Thus, as historian Louis Hyman demonstrates in his book Debtor Nation, 19th-century usury laws that set maximum interest rates led loan sharks to charge very high interest to compensate for the collection risk (since they could not use legal proceedings). Another technique was the sale of durable consumer goods on installment contracts that hid high financing charges. Those who borrowed at high rates often did not understand what they were getting themselves into.

The same situation persists to this day. Most people, especially low-income borrowers, have difficulty doing simple arithmetic, let alone understanding concepts such as compound interest and opportunity cost. When people with little money borrow—legally or illegally, and explicitly or implicitly (as with the installment plan)—they have to pay a crushing rate of interest. The crony consumerists’ response to this basic fact of economics is to command it to disappear.

Instead of acknowledging the inescapable tradeoffs among credit availability, contract enforceability, and cost of lending, crony consumerists present a morality play in which consumers always want to borrow prudently for important reasons, but evil, discriminatory businesses gull them into paying exorbitant rates (even in perfectly competitive markets) for useless loans. Since it’s all the lender’s fault, requiring borrowers to repay their debts is flat-out wrong.

Soon after the massive expansion of federal consumer guarantee programs, technological, financial, and legal changes (including the lifting of usury caps) led to enormous growth in the credit-card industry. It became characterized by widely available unsecured credit, with no federal guarantees. Consumer bankruptcy was the chief means of restructuring excessive debt, with correspondingly high interest rates to offset the lenders’ high writedowns. This mostly free-market sector has been bubble-free for the last 35 years. While it may have enabled excessive spending, it has mainly funded consumption of short-term goods, which make it easy for consumers to compare current prices and assess value, so its effects have not been too harmful.

In contrast, those who borrowed for housing and higher education were acquiring expensive assets that were inherently difficult to value. These sectors were the “beneficiaries” of heavy government regulation, extensive loan guarantees, and a government-sponsored ideology that virtually gave consumers a civic duty to overextend themselves. When President Barack Obama said that everyone should have at least one year of college, he deliberately avoided discussing its cost or value. Inevitably, this sort of thinking and regulation has fueled a series of bubbles in housing and education, from the 1970s through today.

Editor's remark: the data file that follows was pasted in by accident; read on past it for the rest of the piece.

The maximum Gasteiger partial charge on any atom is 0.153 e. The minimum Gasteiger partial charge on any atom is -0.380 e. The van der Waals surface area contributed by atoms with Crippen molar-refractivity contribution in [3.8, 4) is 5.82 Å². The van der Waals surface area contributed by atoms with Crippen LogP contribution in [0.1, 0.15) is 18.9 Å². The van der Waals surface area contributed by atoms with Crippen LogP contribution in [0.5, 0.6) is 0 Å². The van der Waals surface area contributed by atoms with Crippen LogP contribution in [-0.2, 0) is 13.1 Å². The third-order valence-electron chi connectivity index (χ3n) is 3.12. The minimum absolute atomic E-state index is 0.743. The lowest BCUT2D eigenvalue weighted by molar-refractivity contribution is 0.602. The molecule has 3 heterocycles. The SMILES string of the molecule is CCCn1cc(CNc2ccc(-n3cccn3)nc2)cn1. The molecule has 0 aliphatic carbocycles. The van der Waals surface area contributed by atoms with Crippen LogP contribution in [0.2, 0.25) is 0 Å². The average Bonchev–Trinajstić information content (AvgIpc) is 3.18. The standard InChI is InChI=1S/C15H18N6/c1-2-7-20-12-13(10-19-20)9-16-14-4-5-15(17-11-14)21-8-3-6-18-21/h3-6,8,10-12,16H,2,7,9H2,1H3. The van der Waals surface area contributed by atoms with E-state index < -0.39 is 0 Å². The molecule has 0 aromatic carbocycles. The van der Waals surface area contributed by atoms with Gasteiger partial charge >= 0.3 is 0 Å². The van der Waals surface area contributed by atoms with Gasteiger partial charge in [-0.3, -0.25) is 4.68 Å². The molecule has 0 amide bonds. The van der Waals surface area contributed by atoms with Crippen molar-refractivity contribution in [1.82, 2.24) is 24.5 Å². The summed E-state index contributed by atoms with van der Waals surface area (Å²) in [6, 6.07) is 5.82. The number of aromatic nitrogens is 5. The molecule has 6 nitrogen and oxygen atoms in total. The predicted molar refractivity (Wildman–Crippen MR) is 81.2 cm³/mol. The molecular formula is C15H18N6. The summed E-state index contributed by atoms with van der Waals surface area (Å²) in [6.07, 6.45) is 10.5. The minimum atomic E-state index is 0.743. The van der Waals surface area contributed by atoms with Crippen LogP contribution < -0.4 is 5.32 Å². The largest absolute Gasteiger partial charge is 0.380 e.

While crony consumerism promised to help lower-income people build wealth by acquiring assets, it actually loaded them up with debt in order to fund the explosive growth of a new set of crony non-capitalists. These were nominally nonprofit entities, some of which lent money, some of which directly or indirectly subsidized lending (e.g. Fannie Mae and Freddie Mac), and some of which agitated for more lending (e.g. the Neighborhood Assistance Corporation of America) or connected borrowers with lenders (e.g. various “community development” groups). These organizations were often run by political insiders who effectively capitalized the value of forced below-market lending and federal guarantees in order to enrich themselves.

Activists and liberal politicians called lenders “redliners” if they refused to make below-market mortgage loans, and “predatory” if they made high-cost market-rate loans. The effect was to funnel an ever-greater share of the lending market to crony non-capitalists, who made money not by obeying economic principles but by ignoring them. Fannie Mae (whose former chairman, James Johnson, got the job in the 1990s after running Walter Mondale’s failed 1984 presidential campaign) and Freddie Mac are the most famous examples, but they are far from alone.

Thus the Community Reinvestment Act enabled the Association of Community Organizations for Reform Now (ACORN) to accuse banks of inadequate lending in low-income neighborhoods when they sought to merge. Before ultimately collapsing in scandal, ACORN acted as a troll at the bridge, extorting fees for managing bank programs that made high-risk mortgage loans to low-income borrowers. The FHA enabled a separate money-laundering scam in which a low-income borrower would receive “down-payment assistance” from a nonprofit in order to buy a house from a developer, with the mortgage loan guaranteed by the FHA. The developer then turned around and made a “contribution” to the nonprofit, effectively funding the down payment while paying the nonprofit a substantial fee, and leaving the FHA guaranteeing a mortgage where the borrower had put no money at risk. By 2008, “down-payment assistance” loans were 12 percent of the FHA’s portfolio but 30 percent of its foreclosures. The Center for Responsible Lending even has its own affiliated lending institution. Meanwhile, colleges and universities went on an expansion binge, featuring skyrocketing tuitions and administrator salaries along with luxurious, ego-driven facilities upgrades.